A new anti-air-pollution plan from February 2015 introduces a low emission zone (LEZ) covering the whole city inside the orbital road. The introduction of LEZs in France is a national responsibility and permitted through the national environmental law Grenelle II from 2009. Its possible effects on air quality were investigated in feasibility studies before its introduction.
From July 2015, a first LEZ phase is going to be in operation, forcing lorries and buses to meet at least Euro I emissions standards. From January 2016 all vehicles must be Euro I and between 2017 and 2020, Euro II, III and IV and will be phased out. Although the plans are good, the regulations are currently not very strict and it is not clear yet how the LEZ is going to be implemented and controlled.
Most importantly, the anti-pollution plan, initiated by the new mayor, further envisages a ban on old diesel vehicles from 2015 and a complete ban of diesel cars by 2020. Another mid-term target is banning all cars on weekdays.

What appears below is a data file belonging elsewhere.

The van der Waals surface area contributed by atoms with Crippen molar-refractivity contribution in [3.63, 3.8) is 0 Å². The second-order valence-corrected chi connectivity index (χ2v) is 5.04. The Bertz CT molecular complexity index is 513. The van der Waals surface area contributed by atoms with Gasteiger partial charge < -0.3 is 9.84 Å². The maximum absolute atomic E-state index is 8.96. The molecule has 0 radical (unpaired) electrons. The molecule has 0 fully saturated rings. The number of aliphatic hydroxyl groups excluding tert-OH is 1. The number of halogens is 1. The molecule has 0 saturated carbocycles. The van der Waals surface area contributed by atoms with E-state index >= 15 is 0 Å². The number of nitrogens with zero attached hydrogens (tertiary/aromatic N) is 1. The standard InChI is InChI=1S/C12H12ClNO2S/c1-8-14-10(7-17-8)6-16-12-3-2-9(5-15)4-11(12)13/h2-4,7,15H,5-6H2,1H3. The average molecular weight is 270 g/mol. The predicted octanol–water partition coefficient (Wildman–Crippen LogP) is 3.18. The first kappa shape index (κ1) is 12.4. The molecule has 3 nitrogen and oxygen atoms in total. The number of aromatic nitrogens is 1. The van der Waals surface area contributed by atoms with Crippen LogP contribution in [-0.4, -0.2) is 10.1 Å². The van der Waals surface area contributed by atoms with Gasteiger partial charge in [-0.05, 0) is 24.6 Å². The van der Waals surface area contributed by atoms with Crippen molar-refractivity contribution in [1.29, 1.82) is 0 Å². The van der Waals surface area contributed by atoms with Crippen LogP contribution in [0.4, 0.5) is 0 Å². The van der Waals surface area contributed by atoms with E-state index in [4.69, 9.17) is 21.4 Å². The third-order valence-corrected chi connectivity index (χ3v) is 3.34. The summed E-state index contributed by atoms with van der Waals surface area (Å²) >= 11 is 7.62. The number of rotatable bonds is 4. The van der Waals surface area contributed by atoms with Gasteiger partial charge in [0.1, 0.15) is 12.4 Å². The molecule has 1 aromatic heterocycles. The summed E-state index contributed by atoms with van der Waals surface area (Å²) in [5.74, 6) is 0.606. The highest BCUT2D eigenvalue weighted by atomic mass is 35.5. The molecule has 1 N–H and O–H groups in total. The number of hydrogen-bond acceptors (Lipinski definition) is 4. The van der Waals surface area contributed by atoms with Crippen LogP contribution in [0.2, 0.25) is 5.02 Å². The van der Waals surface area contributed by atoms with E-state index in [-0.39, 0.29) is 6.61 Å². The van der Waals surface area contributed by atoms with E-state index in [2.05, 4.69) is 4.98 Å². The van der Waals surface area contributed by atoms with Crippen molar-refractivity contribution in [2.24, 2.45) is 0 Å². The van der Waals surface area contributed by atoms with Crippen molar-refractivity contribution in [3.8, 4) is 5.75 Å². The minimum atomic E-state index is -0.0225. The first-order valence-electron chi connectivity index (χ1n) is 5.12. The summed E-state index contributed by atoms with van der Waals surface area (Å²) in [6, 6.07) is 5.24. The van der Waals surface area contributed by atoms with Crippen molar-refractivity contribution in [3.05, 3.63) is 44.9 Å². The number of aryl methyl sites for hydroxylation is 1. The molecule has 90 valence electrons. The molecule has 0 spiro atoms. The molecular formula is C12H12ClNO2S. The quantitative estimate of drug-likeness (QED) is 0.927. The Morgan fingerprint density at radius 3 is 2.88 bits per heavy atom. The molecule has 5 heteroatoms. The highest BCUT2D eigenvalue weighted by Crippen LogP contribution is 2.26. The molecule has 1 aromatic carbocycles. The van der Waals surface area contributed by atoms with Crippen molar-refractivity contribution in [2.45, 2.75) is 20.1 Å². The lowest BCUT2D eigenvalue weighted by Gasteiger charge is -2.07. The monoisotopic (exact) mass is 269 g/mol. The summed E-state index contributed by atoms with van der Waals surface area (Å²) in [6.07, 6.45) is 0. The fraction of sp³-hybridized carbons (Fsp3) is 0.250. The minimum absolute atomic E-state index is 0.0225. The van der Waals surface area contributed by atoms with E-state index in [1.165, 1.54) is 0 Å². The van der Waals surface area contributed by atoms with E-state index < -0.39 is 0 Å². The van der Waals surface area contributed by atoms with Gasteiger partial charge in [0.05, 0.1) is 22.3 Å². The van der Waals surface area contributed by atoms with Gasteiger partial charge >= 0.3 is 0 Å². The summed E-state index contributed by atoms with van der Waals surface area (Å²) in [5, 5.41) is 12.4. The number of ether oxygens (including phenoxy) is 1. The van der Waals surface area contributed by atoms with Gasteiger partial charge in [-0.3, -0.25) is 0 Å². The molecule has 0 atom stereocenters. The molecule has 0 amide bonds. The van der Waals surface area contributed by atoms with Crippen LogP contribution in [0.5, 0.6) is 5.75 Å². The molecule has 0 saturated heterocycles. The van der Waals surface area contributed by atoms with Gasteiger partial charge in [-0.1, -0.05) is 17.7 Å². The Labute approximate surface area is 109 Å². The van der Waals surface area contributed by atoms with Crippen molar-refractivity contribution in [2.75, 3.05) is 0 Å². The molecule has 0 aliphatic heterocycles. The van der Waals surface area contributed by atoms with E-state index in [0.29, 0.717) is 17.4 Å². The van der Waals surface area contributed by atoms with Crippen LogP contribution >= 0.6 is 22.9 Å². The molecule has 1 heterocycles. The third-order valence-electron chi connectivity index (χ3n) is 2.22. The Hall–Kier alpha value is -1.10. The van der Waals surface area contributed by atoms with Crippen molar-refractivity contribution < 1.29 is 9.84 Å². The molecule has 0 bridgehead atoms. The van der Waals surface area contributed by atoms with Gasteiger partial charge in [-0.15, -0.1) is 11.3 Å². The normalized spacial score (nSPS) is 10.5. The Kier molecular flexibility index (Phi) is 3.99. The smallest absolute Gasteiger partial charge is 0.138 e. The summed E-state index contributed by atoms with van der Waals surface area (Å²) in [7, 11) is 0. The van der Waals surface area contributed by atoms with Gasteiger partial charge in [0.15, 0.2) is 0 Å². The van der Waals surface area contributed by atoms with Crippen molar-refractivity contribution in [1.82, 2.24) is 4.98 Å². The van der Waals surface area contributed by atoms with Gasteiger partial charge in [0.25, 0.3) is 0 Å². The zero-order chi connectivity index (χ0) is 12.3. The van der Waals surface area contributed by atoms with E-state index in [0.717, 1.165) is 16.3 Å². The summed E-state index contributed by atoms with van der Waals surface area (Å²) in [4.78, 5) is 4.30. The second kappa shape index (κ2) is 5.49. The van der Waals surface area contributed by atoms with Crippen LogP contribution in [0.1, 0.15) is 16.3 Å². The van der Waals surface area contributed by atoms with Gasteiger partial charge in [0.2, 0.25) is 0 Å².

There is already a traffic ban concerning heavy goods vehicles (HGVs) over 7.5 tonnes. It restricts HGV access to Paris during certain times of the day on certain days of the week.
Paris has an innovative and clean municipal car fleet, composed of 4000 vehicles and 180 bicycles in 2013. There are seven car sharing sites for municipal employees to borrow transport. 16% of vehicles are electric and 50% of all new city cars, sedans and small utility vehicles replacing old ones are envisaged to be electric or hybrid. By the end of 2014, the city wanted to invest €5m for removing all diesel sedan and diesel city cars. By 2020, the anti-air-pollution plan envisages a municipal fleet that is completely electric or hybrid.